3 ents are selected from the former parents and their offspring by non-dominated sorting using the crowding-distance. Constraints are handled as in the MO-CMA-ES.. All offspring are linearly dependent on the parents. we set σ (0) equal to 60 % of the initialization range of one component. i = 4 and K and F are real-valued parameters. This bears the risk that selection may lead to a degenerated population that is restricted to some subspace not containing the desired solutions. Evolutionary Computation Volume 15. For the functions FON. We set the mutation probability to the inverse of the genotype space dimension. namely polynomial mutation and simulated binary crossover (SBX). . n. 1999).4 and F = 0.3 r .8 as done by Iorio and Li (2005).2 i. pm = n−1 . r .9. NSGA-II We compare the c-MO-CMA and the s-MO-CMA with the real-coded nondominated sorting genetic algorithm II (NSGA-II). The parameters of the NSDE were set to K = 0. ZDT3. These operators have their roots in GAs and are tailored for box constraints. In the unconstrained problems.2 . Similarly. 2002) uses non-dominated sorting and the crowding-distance for selection.Covariance Matrix Adaptation for Multi-objective Optimization x1 ∈ [0. ZDT2. In all algorithms the population size (λMO ) was set to 100 as in the study by Deb et al. Hence. The described variation rule is known as DE/current-to-rand/1 in single-objective differential evolution (Price. The real-coded NSGA-II (Deb. 1]. 5]). the function hg : R → R≥0 emulates the original lower variable boundary of xi ≥ 0 for i = 2. r . and real-valued genetic algorithm (GA) operators. r (g) (g)i. . A detailed description of how these operators work is given in Appendix A based on Deb and Agrawal (1999) and Deb et al.3. each parent xi generates one offspring x i according to x i (g) (g) (g) (g) = xi +K x (g) (g) ri. r . ZDT4. . see section 3. the NSGA-II is perfectly customized for the benchmark problems in Table 4. . In the case of the unconstrained benchmark functions in Table 5 the boundaries of the mutation and crossover operator were set to the boundaries of the initial regions. and the crossover probability to pc = 0. The new pari. . Note that they are particularly well-suited when the optimal solutions lie on the boundary of a box constraint.1 i. (g) (g) In every generation g of NSDE. The risk depends on the relation between the dimension n of the search space and the population size. Thus. We used the standard parameters of the (1+1)-CMA-ES in the MO-CMA-ES. They operate component-wise and therefore implicitly favor separability. and ZDT6 we set σ (0) equal to 60 % of xu2 − xl2 (we rescaled the first component of ZDT4 to [−5. 2001. Number 1 17 . the only other evolutionary MOO approach that is invariant against rotation and rescaling of the search space is non-dominated sorting differential evolution (NSDE). The individuals in the population span the subspace of the search space reachable by the algorithm. The higher the dimension and the smaller the population size the higher is this risk. (2003). . NSDE To our knowledge. Parameter Setting and Initialization For the real-coded NSGA-II we used the same parameter setting as Deb et al. . Deb et al. we compare our methods to NSDE as described by Iorio and Li (2005). (2002).2 i.1 −x (g) (g) ri.1 (g)i. µ} are randomly chosen indices obeying where r . See Appendix A for a description of the real-coded NSGA-II variation operators and their parameters. Table 5.3 (g) − xi +F (g) x (g) ri. The distribution indices of the crossover and mutation operator were set to ηc = ηm = 20. (2002) to allow for a better comparison. (g) ∈ {1. . ZDT1.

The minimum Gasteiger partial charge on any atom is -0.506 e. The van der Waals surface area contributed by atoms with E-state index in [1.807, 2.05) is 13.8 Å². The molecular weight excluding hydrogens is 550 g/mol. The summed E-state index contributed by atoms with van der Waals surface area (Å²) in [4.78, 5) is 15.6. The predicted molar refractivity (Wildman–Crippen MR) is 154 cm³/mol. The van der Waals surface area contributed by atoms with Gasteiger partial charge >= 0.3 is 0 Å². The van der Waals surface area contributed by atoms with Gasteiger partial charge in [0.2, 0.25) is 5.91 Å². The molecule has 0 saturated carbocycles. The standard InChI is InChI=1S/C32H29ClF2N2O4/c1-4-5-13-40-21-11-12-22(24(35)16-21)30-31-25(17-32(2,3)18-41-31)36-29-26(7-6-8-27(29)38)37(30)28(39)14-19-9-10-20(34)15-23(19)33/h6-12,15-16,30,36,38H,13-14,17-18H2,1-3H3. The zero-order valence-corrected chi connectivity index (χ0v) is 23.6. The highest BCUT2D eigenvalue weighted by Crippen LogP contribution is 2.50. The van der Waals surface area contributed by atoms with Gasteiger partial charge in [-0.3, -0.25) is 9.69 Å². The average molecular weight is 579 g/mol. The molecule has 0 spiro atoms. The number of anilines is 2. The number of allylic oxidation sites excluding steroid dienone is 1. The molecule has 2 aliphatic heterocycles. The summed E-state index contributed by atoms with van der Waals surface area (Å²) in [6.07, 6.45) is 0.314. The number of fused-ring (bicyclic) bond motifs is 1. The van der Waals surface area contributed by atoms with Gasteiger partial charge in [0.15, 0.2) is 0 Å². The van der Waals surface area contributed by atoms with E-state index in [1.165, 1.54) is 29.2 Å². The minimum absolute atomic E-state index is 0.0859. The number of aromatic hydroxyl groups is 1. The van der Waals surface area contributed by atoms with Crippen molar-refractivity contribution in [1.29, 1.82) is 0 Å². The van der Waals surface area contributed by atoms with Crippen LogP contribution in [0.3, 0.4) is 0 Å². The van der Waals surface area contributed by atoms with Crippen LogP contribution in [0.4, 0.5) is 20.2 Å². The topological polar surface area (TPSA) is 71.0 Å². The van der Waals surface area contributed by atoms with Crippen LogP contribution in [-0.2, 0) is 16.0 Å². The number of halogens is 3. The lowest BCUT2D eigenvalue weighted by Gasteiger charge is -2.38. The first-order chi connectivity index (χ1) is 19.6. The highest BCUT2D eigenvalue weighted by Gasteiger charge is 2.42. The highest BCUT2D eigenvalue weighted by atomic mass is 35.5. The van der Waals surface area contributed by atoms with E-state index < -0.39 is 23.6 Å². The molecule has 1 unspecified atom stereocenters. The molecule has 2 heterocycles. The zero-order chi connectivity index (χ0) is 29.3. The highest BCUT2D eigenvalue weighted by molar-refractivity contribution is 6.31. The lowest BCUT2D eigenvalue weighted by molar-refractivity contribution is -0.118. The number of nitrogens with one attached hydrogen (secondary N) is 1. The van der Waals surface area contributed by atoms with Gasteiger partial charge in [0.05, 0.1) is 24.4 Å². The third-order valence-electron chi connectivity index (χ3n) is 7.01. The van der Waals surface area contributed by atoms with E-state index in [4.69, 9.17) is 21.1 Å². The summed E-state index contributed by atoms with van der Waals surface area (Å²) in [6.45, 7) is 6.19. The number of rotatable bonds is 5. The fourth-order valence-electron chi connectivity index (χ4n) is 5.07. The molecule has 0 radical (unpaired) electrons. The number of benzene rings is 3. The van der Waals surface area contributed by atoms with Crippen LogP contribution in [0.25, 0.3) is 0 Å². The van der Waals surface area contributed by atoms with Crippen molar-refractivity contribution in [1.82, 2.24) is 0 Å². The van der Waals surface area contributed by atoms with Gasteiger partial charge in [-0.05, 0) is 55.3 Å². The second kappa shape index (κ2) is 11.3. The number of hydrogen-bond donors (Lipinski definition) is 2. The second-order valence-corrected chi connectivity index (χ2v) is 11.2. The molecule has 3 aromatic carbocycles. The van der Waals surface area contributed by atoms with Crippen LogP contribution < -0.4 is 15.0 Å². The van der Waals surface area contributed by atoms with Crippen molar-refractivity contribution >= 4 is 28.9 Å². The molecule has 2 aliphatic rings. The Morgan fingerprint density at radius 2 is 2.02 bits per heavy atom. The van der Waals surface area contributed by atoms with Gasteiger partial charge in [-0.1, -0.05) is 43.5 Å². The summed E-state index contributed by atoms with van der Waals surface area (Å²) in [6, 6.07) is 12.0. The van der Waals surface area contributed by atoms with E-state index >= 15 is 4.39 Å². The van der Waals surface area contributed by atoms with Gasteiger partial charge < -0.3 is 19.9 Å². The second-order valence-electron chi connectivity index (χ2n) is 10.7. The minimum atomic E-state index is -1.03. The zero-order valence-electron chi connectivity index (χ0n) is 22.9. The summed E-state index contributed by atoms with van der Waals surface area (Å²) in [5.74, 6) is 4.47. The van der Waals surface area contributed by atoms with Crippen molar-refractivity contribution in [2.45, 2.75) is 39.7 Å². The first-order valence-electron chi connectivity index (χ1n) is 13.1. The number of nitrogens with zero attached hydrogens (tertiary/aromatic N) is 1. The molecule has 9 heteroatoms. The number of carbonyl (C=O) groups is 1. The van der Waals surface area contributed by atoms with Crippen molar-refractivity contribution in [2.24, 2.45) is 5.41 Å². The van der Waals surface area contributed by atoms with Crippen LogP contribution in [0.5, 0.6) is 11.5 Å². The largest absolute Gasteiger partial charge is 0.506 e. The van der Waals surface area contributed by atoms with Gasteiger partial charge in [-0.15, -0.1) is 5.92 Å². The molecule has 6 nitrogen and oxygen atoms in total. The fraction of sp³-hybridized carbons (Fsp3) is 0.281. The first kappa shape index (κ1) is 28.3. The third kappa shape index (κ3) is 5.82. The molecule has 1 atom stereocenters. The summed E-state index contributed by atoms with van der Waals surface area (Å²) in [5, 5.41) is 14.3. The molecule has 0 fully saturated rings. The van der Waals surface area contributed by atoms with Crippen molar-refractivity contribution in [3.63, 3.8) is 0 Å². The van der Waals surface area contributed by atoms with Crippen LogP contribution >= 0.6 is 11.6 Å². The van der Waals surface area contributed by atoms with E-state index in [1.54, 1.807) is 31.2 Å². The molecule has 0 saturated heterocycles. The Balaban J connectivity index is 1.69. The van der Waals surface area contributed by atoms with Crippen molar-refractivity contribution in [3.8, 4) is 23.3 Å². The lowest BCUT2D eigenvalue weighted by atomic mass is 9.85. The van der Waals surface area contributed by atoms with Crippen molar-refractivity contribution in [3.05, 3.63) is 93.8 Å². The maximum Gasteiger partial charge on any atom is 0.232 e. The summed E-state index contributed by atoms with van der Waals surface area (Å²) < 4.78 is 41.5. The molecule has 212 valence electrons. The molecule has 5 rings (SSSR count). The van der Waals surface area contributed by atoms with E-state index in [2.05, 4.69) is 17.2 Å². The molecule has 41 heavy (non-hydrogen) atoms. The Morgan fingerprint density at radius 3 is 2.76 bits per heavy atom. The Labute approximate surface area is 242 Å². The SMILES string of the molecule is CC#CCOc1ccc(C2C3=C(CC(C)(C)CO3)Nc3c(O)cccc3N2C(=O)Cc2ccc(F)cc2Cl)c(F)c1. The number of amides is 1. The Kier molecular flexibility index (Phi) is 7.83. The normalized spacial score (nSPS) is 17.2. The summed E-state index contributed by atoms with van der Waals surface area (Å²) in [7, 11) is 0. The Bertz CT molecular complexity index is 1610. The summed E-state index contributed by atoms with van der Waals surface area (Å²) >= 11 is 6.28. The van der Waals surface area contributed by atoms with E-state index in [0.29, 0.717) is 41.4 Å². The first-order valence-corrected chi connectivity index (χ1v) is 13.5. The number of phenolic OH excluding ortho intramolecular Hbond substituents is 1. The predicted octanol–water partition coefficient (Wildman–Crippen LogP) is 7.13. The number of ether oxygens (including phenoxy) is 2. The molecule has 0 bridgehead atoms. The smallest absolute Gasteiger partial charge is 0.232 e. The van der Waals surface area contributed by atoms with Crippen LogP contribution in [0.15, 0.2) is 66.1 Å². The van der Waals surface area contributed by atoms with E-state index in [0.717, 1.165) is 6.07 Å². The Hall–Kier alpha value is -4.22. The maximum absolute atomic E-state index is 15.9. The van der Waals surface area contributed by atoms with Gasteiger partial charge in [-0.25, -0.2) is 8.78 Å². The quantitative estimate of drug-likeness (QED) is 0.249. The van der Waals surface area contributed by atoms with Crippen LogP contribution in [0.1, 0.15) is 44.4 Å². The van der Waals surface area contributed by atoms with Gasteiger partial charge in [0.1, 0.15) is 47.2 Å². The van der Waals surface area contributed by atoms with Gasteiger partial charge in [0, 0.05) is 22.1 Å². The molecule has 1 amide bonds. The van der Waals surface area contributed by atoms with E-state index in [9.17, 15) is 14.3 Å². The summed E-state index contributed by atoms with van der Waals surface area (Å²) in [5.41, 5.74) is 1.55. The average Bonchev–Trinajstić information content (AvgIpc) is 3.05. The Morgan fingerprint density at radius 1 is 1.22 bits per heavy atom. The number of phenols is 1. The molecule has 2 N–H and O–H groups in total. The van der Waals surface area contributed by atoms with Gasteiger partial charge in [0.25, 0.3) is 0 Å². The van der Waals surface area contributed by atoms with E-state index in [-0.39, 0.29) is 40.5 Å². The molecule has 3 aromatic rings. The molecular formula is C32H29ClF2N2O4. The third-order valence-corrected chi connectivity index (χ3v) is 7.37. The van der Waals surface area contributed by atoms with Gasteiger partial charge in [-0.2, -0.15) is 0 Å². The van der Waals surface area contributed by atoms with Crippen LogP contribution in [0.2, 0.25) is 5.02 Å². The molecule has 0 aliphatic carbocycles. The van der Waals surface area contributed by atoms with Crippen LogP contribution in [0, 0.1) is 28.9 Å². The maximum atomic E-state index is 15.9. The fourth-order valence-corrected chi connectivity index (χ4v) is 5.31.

01436 ZDT1 0.00317II . II .10872 Hypervolume indicator ZDT2 ZDT3 0. III . IV III 0. N.08533 0.00467II .00750 0. p < 0. Results The characteristics of the Pareto fronts after 500 generations (50000 fitness evaluations) are shown in Tables 8. IV 0.00818II .00305 0. respectively. 9. IV 0. c-MO-CMA.00459II . III .00502II . Roth Table 8: Results on common benchmark problems. c-MO-CMA.20985IV 0.00121 algorithm s-MO-CMA c-MO-CMA NSGA-II NSDE FON 0.00033 0.01280IV 0.08017 -indicator ZDT2 ZDT3 0.00247II .00062II . The superscripts I.01357 0.00001III .00694 CIGTAB2 0.01305IV 0. IV 0.00643III . III . III .00375IV 0. II.00019II . IV 0. III . the largest in italics. rotated benchmark problems.00545III . III . IV 0. III 0. III . algorithm s-MO-CMA c-MO-CMA NSGA-II NSDE ELLI1 0. IV 0.00584IV 0.00140II . III .00684II .01418 0. II .73511 ZDT6 0.001.01378 0.00000I . IV 0. p < 0.01405 -indicator ELLI2 CIGTAB1 0. For each test problem.C.00001III algorithm s-MO-CMA c-MO-CMA NSGA-II NSDE ELLI1 0.00719III ZDT1 0.80156 ZDT6 0. III . III. The upper and lower tables show the median of 100 trials after 50000 evaluations of the hypervolumeindicator and the -indicator. III 0.21138IV 0.00264II . IV 0.00064IV 0.09326 ZDT4 0. III 0.00009I .00105II . Number 1 . III . and IV indicate whether a value is statistically significant compared to the s-MO-CMA. The upper and lower table show the median of 100 trials after 50000 evaluations of the hypervolume-indicator and the indicator. IV 0. IV 0. NSGA-II.00256II .00005 0. III.01). IV 0. III .01414 0.00345II . IV 0. IV 0. IV 0. slanted superscripts refer to a significance level of p < 0.01124IV 0. respectively (two-sided Wilcoxon rank sum test.00561II . III . algorithm s-MO-CMA c-MO-CMA NSGA-II NSDE FON 0. III .00217II .22792IV 0. IV 0. IV 0.00049 0. III 0.001.00855 0. III . II .00314II .00416IV 0.00186I . IV 0. slanted superscripts refer to a significance level of 18 Evolutionary Computation Volume 15.01033 0.00018I . IV 0.00013 0.00624III . IV 0. and NSDE. IV 0.09133 0.00011II .00687III Hypervolume indicator ELLI2 CIGTAB1 0.00148II .II .00016I .00711II . IV 0.00316 0. The superscripts I.00003III 0. III . II .00870IV 0. IV 0.00003 0. and 10 for the three groups of benchmark problems.00186IV IV 0. II.01405 CIGTAB2 0.09936 ZDT4 0.00577II .00051II . Igel. The smallest value in each column is printed in bold. and NSDE. Hansen and S.00023 0.00328 Table 9: Results on new unconstrained. IV III 0.00022III 0.01388 0. the 100 initial populations and the randomly generated rotation matrices for the rotated problems were the same for each algorithm. respectively (paired Wilcoxon rank sum test. IV 0. III Methods For each pair of test function and optimization algorithm 100 trials with different initial populations were conducted. NSGA-II.00002I . respectively. and IV indicate whether an algorithm is statistically significantly better than the s-MO-CMA.22286IV 0. IV 0. IV 0.